Laboratory 7: Dictionaries, Recursion, Rootfinding (Newton's method)
Prerequisites: +recursion, +dictionaries, +finite differences
Create a file training7.py which provides the following functions:
A function count_chars(s) which takes a string s and returns a dictionary. The dictionary's keys are the set of characters that occur in string s. The value for each key is the number of times that this character occurs in the string s. Examples:
In [ ]: count_chars('x')
Out[ ]: {'x': 1}
In [ ]: count_chars('xxx')
Out[ ]: {'x': 3}
In [ ]: count_chars('xxxyz')
Out[ ]: {'x': 3, 'y': 1, 'z': 1}
In [ ]: count_chars('Hello World')
Out[ ]: {' ': 1, 'H': 1, 'W': 1, 'd': 1, 'e': 1, 'l': 3, 'o': 2, 'r': 1}
Note that the order in which the keyvalue pairs are listed in the
output dictionary is not important.
A function derivative(f, x) which computes a numerical
approximation of the first derivative of the function f(x) using
central differences. The value that the function returns is
Example:
In [ ]: def f(x):
...: return x * x
In [ ]: derivative(f, 0)
Out[ ]: 0.0
In [ ]: derivative(f, 1)
Out[ ]: 2.0000000000575113
In [ ]: derivative(f, 2)
Out[ ]: 4.000000000115023
Note that you may not get exactly the same numbers as shown
above.
Modify the derivative function such that it takes an optional
third parameters eps to represent the greek letter epsilon in
the equation above. The parameter eps should default to
1e6.
Examples:
In [ ]: import math
In [ ]: derivative(math.exp, 0, eps=0.1)
Out[ ]: 1.000416718753101
In [ ]: derivative(math.exp, 0)
Out[ ]: 1.0000000000287557
In [ ]: derivative(math.exp, 0, eps=1e6)
Out[ ]: 1.0000000000287557
Save your file training7.py under the new name lab7.py (as you will need to use the derivative() function from the training part in the assessed part) and add the following functions:
A function newton(f, x, feps, maxit) which takes a function f(x) and an initial guess x for
the root of the function f(x), an allowed tolerance feps and the maximum number of iterations that are allowed maxit. The newton function should use the following NewtonRaphson algorithm:
while f(x) > feps, do
x = x  f(x) / fprime(x)
where fprime(x) is an approximation of the first derivative
(df(x)/dx) at position x. You should use the derivative function from the training part of this lab.
Make sure you copy the derivative function definition from training7.py into lab7.py (there are more elegant ways of doing this, but for the purpose of the assessment, this is the most straightforward way we recommend).
If maxit or fewer iterations are necessary for f(x) to become smaller than feps, then the value for x should be returned:
In [ ]: def f(x):
....: return x ** 2  2
....:
In [ ]: newton(f, 1.0, 0.2, 15)
Out[ ]: 1.4166666666783148
In [ ]: newton(f, 1.0, 0.2, 15)  math.sqrt(2)
Out[ ]: 0.002453104305219611
In [ ]: newton(f, 1.0, 0.001, 15)
Out[ ]: 1.4142156862748523
In [ ]: newton(f, 1.0, 0.001, 15)  math.sqrt(2)
Out[ ]: 2.1239017571339502e06
In [ ]: newton(f, 1.0, 0.000001, 15)  math.sqrt(2)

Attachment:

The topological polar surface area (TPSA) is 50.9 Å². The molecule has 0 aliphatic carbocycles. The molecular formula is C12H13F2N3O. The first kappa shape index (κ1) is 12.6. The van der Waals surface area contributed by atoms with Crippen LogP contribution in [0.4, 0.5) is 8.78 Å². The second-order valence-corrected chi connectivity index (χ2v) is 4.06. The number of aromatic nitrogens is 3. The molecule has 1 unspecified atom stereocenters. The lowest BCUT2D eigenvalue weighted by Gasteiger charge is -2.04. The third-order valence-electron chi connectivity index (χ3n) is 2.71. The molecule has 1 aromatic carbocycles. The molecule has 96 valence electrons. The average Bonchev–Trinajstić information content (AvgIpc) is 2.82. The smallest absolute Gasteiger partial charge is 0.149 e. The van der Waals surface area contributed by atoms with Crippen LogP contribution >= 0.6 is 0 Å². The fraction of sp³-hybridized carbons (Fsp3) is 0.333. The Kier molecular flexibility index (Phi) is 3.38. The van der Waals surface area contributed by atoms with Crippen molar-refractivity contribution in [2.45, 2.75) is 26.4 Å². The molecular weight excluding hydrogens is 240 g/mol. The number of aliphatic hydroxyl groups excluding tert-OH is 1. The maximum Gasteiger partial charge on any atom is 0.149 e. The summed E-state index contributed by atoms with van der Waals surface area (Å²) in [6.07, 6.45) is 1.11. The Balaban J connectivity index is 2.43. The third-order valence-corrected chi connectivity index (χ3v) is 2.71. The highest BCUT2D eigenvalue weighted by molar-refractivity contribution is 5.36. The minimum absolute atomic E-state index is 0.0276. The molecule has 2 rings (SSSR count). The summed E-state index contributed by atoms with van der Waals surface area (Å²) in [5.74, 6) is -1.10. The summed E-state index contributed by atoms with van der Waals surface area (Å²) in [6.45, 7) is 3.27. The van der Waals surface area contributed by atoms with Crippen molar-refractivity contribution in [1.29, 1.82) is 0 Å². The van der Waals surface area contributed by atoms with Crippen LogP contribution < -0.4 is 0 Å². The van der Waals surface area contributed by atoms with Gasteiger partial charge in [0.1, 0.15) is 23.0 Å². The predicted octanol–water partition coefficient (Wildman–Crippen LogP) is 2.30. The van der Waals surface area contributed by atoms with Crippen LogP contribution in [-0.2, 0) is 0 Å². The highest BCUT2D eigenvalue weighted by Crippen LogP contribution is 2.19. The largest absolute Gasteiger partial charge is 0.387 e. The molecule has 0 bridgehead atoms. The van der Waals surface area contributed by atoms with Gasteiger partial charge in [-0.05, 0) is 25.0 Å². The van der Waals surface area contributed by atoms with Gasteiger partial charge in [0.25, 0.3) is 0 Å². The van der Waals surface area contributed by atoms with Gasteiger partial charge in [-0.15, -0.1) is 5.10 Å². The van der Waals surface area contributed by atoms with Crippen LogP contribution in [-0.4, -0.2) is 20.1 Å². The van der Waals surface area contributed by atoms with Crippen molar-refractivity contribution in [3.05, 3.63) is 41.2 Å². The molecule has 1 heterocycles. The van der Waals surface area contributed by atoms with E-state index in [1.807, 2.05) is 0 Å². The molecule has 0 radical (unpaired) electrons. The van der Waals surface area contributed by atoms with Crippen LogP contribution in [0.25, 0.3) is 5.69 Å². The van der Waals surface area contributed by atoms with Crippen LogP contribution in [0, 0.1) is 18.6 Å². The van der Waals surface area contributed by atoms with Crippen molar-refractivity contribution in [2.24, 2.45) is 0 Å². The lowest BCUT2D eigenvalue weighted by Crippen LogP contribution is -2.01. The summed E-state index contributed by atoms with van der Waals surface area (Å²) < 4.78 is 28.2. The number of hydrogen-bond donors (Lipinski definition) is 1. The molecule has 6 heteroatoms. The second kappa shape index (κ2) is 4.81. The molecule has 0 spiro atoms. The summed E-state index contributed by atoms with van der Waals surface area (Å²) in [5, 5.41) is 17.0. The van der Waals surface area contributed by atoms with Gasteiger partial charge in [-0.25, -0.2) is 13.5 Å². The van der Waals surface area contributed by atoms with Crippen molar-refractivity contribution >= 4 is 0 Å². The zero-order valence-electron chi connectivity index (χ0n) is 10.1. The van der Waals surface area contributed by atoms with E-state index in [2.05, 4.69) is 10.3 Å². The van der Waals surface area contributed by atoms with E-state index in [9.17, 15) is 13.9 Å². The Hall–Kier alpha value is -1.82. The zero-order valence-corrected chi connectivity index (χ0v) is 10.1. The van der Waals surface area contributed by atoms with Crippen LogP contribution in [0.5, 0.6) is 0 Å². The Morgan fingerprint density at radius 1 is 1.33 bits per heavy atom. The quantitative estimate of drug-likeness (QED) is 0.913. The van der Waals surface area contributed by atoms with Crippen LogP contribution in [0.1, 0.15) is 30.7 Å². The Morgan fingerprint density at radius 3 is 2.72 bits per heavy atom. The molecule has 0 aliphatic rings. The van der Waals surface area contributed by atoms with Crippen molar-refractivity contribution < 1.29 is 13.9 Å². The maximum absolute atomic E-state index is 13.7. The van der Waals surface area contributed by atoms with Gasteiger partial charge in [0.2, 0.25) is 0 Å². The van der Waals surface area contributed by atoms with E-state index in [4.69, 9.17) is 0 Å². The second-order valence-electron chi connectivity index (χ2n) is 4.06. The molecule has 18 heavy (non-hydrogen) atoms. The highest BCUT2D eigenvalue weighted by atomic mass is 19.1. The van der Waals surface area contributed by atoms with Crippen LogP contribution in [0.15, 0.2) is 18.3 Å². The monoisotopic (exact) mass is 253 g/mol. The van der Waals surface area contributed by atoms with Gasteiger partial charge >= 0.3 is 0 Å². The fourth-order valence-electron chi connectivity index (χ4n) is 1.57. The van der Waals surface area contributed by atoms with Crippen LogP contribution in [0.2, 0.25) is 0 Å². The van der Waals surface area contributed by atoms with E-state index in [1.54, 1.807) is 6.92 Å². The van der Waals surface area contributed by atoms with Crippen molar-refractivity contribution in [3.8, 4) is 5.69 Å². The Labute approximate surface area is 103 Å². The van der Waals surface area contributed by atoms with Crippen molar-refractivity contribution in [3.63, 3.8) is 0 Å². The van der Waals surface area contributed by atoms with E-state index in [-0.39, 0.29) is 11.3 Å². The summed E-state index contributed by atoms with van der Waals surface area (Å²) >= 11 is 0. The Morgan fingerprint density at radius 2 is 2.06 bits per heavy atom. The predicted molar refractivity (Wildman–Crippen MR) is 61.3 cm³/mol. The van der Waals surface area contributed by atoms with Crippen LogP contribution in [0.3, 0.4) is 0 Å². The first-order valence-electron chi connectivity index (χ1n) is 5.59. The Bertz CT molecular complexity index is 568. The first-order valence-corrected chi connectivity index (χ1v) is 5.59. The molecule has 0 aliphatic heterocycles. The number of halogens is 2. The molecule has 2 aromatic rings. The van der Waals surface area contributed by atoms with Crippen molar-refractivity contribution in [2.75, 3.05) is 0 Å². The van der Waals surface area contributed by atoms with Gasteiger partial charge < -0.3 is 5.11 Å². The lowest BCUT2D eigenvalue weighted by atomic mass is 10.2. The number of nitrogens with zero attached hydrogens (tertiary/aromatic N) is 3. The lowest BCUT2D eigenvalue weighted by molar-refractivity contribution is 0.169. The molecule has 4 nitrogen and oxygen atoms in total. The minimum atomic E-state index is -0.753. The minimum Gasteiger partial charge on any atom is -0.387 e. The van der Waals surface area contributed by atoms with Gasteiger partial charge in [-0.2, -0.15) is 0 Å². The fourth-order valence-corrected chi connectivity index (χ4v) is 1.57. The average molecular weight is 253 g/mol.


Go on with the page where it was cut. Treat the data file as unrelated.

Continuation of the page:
Out[ ]: 1.5949463971764999e12
If more than maxit iterations are necessary for the function
newton, then the newton function should raise the
RuntimeError exception with the message:
Failed after X iterations where X is to be replaced with the number of
iterations:
In [23]: def g(x):
....: return math.sin(x) + 1.1 # has no root!
....:
In [24]: newton(g, 1.0, 0.02, 15)
Traceback (most recent call last):
File "<ipythoninput60a9db3f67256>", line 1, in <module>
newton(g, 1.0, 0.02, 15)
File "..lab7.py", line 16, in newton
raise RuntimeError("Failed after %d iterations" % maxit)
RuntimeError: Failed after 15 iterations
The relevant line of Python to be executed if the number of maxit iterations is reached, is
raise RuntimeError("Failed after %d iterations" % maxit)
A function is_palindrome(s) which takes a string s and
returns the value True if s is a palindrome, and returns
False otherwise. (Note that the return value is not the
string "True" but the special Python value True  see the
section True and False in the appendix below. The same applies
to False.)
A palindrome is a word that reads the same backwards as forwards, such as madam, kayak, radar and rotator.
Hints for a suggested algorithm:
 if s is an empty string, then it is a palindrome.
 if s is a string with one character, then it is a palindrome.
 if the first letter of s is the same as the last letter of s, then s is a palindrome if the remaining letters of s (i.e. starting from the second letter, excluding the last letter) are a palindrome.
Examples:
In [ ]: is_palindrome('rotator')
Out[ ]: True
In [ ]: is_palindrome('radiator')
Out[ ]: False
In [ ]: is_palindrome('ABBA')
Out[ ]: True
We treat small letters (e.g. a) and capital letters
(e.g. A) as different letters for this exercise: the string
ABba is thus not a palindrome.
Suggestion: if you struggle with the concept of recursion, take
some time to study the output of this recursive factorial
computation.
True and False
True and False are special boolean values (of Python type bool), and different from strings. Here is some demonstration of this:
In [ ]: a = True
In [ ]: b = "True"
In [ ]: type(a)
Out[ ]: bool
In [ ]: type(b)
Out[ ]: str
In the function is_palindrome() above, you must return the bool value True or False, but not the string "True" or the string "False".
Last updated: 20161030 at 12:17